And part of that is, can they get the parts? Another thing I've seen many, many times in my life is you're working on a competitor machine, and you need a part, let's say a solenoid valve, which is a common part. And it's like, OK, we got to call this other manufacturer or the rep for that manufacturer. Well, they won't sell us that part, they know we're a competitor, we can't get the part number, we can't get the part. But someone that might be real knowledgeable will say, “you know, this air compressor is out of warranty. We don't really need to get the part from the manufacturer. It's a solenoid valve, let's say 3 way 110 Volt normally open quarter inch solenoid valve. A really knowledgeable tech will say, I’ve got three of those on my truck. I'll get you going right now, OK?

Then installations – some will really want a turnkey project – you sold us the air compressor, you have to push it in place and pipe it in and start it up and all that. And some compressor shops will say, “you’ve got to find a plumber or a contractor, we don't do that. Call us when it's installed and then we'll start it up for you.” 

But what I've seen, which can come up if there's an issue, is the finger pointing. Hey, your brand new compressor is tripping out in high temp. OK, send the service tech, the plant is shutting down. “Well, your installer didn't install it, right? It's supposed to be 3 foot away from the wall; look at the book, and it's 2 foot 11 inches. Get them back over here, that's not our fault, we're leaving.” 

Another thing to look for is, and you don't have to be a huge compressor company to give good service, I just want to preface that, but everyone claims 24-hour service. You look at everyone’s  website and, you know, “we’re 24/7, we will be there for you.” Well, how does that work? When you really need them at 3:00 in the morning and your plant is down, can you get someone? That’s something that you may want to look into. 

Every compressor shop offers maintenance programs, PM agreements, service contracts, however you call them, and some really do it one way, they're not flexible at all in how they do it. And some it, it just works if they could be a little bit flexible, they could think outside the box. What I've seen is, the tech goes to do the work and the plant changes so much with shifts and the amount of machinery they run, that when the tech showed up and he thought he was doing this service on these compressors – let's say on one the air filter was spotless clean, because the compressor barely ran, but according to their system, he's due to change the parts in it that are brand new. 

So can you have that knowledge and just say hey, why don't we change this up a bit, let's say for example, how about you stock the parts, and you just pay our labor every visit? Something thinking outside the box like that. And then there's some that say “we have tight budgets. I can't have any surprises. If this motor burns up or this after cooler, a big ticket item, or this compressor, it could be many, many thousands of dollars that I didn't budget for, so I want a bumper to bumper agreement. So, can you handle that? You know, because you have to put into the price of some of these big ticket items that may fail, and some compressor shops just don't have the knowledge to do something like that. You know, the creative PM agreement, things like that.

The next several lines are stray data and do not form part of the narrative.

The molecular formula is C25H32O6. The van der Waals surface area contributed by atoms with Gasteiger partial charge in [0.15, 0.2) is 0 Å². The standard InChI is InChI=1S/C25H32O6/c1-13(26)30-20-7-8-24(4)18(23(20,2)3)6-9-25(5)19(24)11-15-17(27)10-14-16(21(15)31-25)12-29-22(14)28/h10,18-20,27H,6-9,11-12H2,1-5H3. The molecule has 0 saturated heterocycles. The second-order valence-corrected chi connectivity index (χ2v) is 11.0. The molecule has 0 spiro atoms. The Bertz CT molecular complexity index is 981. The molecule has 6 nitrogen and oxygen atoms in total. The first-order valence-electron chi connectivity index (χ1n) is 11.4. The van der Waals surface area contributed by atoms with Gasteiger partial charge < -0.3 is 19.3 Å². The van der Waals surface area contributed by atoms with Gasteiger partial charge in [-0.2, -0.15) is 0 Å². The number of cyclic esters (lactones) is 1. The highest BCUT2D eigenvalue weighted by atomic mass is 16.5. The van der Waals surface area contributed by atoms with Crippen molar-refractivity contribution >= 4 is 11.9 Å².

PS: Hey, I'm curious about this. All these things are rolling up into what you started out with, which is that this is all focused on reliability of the assets, and how can the service provider maintain the condition of the asset. In your experience, when the say a plant or an end user is talking to a potential service provider, can they pick up pretty quickly whether that provider is tuned in to reliability best practices, that reliability mentality you're talking about?

TM: I think so, and we may get into that more when we talk about the company themselves and how they're structured. I think like anything else, just maybe watching how they work and asking some of these type of questions. Who’s going to be your contact in the factory, in the manufacturing plant, is going to be a maintenance manager or plant manager, but you don't get that title unless you’re a pretty handy, mechanical person, right? So I think you could pick on that real quick. That's a good question

PS: Let me ask one more before we move into the “beyond the compressor room” area. You mentioned when we first talked that people should ask about the technicians being qualified and safety trained to enter the specific plant or environment, and that's something I hadn't really thought of before. Can you talk a little bit more about that, about any special training and certifications these service providers might need to actually enter your plants in the first place?

TM: That's good. Yeah, the plant may require some specific training, and do you have that under your belt or will you send your person maybe to that training or school. I'm down here in Florida, and we have mines, we have phosphate mine, so there's something called like a MSHA Card (Mine Safety and Health Administration), and you can't step foot in there if you don't have it. Then also how important is safety to you? They may require specific safety training specific to that plant, site specific or off site, like ladder training. Do you want someone hanging off of a pipe with one hand turning a wrench with the other? The person wasn't trained properly how to use a ladder or a scissor lift, things like that. It's usually a requirement with the plan. So yeah, that is a good question, especially if that's part of the plant themselves, safety is huge, obviously.

Read the rest of the transcript

About the Podcast
Great Question: A Manufacturing Podcast offers news and information for the people who make, store and move things and those who manage and maintain the facilities where that work gets done. Manufacturers from chemical producers to automakers to machine shops can listen for critical insights into the technologies, economic conditions and best practices that can influence how to best run facilities to reach operational excellence.

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About the Author

Thomas Wilk | editor in chief

Thomas Wilk joined Plant Services as editor in chief in 2014. Previously, Wilk was content strategist / mobile media manager at Panduit. Prior to Panduit, Tom was lead editor for Battelle Memorial Institute's Environmental Restoration team, and taught business and technical writing at Ohio State University for eight years. Tom holds a BA from the University of Illinois and an MA from Ohio State University